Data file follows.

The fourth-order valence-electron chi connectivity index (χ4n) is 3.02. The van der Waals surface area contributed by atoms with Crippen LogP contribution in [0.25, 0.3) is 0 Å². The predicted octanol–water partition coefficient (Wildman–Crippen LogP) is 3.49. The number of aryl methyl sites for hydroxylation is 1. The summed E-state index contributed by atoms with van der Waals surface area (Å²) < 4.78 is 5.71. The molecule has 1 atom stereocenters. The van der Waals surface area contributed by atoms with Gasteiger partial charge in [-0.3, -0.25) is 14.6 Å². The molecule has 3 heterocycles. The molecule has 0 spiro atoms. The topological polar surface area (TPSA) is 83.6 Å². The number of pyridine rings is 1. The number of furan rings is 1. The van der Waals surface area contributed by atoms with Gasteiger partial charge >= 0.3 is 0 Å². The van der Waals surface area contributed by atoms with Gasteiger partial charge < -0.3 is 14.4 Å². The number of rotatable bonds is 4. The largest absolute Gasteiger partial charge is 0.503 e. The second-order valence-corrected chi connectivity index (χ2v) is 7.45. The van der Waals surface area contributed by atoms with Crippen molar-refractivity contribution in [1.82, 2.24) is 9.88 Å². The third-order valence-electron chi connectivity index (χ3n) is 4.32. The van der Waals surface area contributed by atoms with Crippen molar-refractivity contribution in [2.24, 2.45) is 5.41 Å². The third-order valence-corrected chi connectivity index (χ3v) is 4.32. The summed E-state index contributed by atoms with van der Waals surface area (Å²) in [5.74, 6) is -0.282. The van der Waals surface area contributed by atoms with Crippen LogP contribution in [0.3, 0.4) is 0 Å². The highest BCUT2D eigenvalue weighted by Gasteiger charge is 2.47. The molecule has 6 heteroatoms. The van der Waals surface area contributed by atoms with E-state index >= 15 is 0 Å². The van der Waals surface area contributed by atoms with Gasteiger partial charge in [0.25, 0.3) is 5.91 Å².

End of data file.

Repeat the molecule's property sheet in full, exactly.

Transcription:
The fourth-order valence-electron chi connectivity index (χ4n) is 3.02. The van der Waals surface area contributed by atoms with Crippen LogP contribution in [0.25, 0.3) is 0 Å². The predicted octanol–water partition coefficient (Wildman–Crippen LogP) is 3.49. The number of aryl methyl sites for hydroxylation is 1. The summed E-state index contributed by atoms with van der Waals surface area (Å²) < 4.78 is 5.71. The molecule has 1 atom stereocenters. The van der Waals surface area contributed by atoms with Gasteiger partial charge in [-0.3, -0.25) is 14.6 Å². The molecule has 3 heterocycles. The molecule has 0 spiro atoms. The topological polar surface area (TPSA) is 83.6 Å². The number of pyridine rings is 1. The number of furan rings is 1. The van der Waals surface area contributed by atoms with Gasteiger partial charge >= 0.3 is 0 Å². The van der Waals surface area contributed by atoms with Gasteiger partial charge < -0.3 is 14.4 Å². The number of rotatable bonds is 4. The largest absolute Gasteiger partial charge is 0.503 e. The second-order valence-corrected chi connectivity index (χ2v) is 7.45. The van der Waals surface area contributed by atoms with Crippen molar-refractivity contribution in [1.82, 2.24) is 9.88 Å². The third-order valence-electron chi connectivity index (χ3n) is 4.32. The van der Waals surface area contributed by atoms with Crippen molar-refractivity contribution in [2.24, 2.45) is 5.41 Å². The third-order valence-corrected chi connectivity index (χ3v) is 4.32. The summed E-state index contributed by atoms with van der Waals surface area (Å²) in [5.74, 6) is -0.282. The van der Waals surface area contributed by atoms with Crippen LogP contribution in [0.3, 0.4) is 0 Å². The highest BCUT2D eigenvalue weighted by Gasteiger charge is 2.47. The molecule has 6 heteroatoms. The van der Waals surface area contributed by atoms with E-state index >= 15 is 0 Å². The van der Waals surface area contributed by atoms with Gasteiger partial charge in [0.25, 0.3) is 5.91 Å².